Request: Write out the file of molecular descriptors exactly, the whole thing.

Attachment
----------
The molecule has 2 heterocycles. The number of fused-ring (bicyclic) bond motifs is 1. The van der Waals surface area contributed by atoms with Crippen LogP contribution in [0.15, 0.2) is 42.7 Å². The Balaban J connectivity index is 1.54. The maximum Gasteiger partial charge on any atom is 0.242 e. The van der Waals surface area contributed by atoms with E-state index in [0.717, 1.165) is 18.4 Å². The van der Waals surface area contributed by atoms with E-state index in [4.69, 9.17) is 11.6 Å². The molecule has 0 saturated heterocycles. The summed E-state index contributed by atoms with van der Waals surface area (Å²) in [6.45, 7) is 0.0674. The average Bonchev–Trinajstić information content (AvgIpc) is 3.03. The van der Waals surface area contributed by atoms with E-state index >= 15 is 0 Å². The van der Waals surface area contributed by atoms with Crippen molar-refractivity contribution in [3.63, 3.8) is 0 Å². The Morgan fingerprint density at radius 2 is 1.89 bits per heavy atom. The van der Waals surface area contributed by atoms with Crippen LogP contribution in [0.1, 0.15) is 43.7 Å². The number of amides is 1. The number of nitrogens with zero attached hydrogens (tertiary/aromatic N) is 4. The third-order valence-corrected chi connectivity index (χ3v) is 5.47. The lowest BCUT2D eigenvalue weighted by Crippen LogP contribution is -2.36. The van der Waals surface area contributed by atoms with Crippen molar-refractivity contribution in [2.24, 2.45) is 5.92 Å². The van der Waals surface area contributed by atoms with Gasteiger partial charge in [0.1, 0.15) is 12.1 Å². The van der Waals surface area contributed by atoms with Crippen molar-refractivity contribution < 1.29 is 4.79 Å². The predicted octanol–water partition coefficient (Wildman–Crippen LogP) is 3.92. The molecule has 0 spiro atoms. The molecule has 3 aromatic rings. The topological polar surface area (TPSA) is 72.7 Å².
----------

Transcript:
The molecule has 2 heterocycles. The number of fused-ring (bicyclic) bond motifs is 1. The van der Waals surface area contributed by atoms with Crippen LogP contribution in [0.15, 0.2) is 42.7 Å². The Balaban J connectivity index is 1.54. The maximum Gasteiger partial charge on any atom is 0.242 e. The van der Waals surface area contributed by atoms with E-state index in [0.717, 1.165) is 18.4 Å². The van der Waals surface area contributed by atoms with E-state index in [4.69, 9.17) is 11.6 Å². The molecule has 0 saturated heterocycles. The summed E-state index contributed by atoms with van der Waals surface area (Å²) in [6.45, 7) is 0.0674. The average Bonchev–Trinajstić information content (AvgIpc) is 3.03. The van der Waals surface area contributed by atoms with E-state index >= 15 is 0 Å². The van der Waals surface area contributed by atoms with Crippen molar-refractivity contribution in [3.63, 3.8) is 0 Å². The Morgan fingerprint density at radius 2 is 1.89 bits per heavy atom. The van der Waals surface area contributed by atoms with Crippen LogP contribution in [0.1, 0.15) is 43.7 Å². The number of amides is 1. The number of nitrogens with zero attached hydrogens (tertiary/aromatic N) is 4. The third-order valence-corrected chi connectivity index (χ3v) is 5.47. The lowest BCUT2D eigenvalue weighted by Crippen LogP contribution is -2.36. The van der Waals surface area contributed by atoms with Crippen molar-refractivity contribution in [2.24, 2.45) is 5.92 Å². The van der Waals surface area contributed by atoms with Gasteiger partial charge in [0.1, 0.15) is 12.1 Å². The van der Waals surface area contributed by atoms with Crippen molar-refractivity contribution < 1.29 is 4.79 Å². The predicted octanol–water partition coefficient (Wildman–Crippen LogP) is 3.92. The molecule has 0 spiro atoms. The molecule has 3 aromatic rings. The topological polar surface area (TPSA) is 72.7 Å².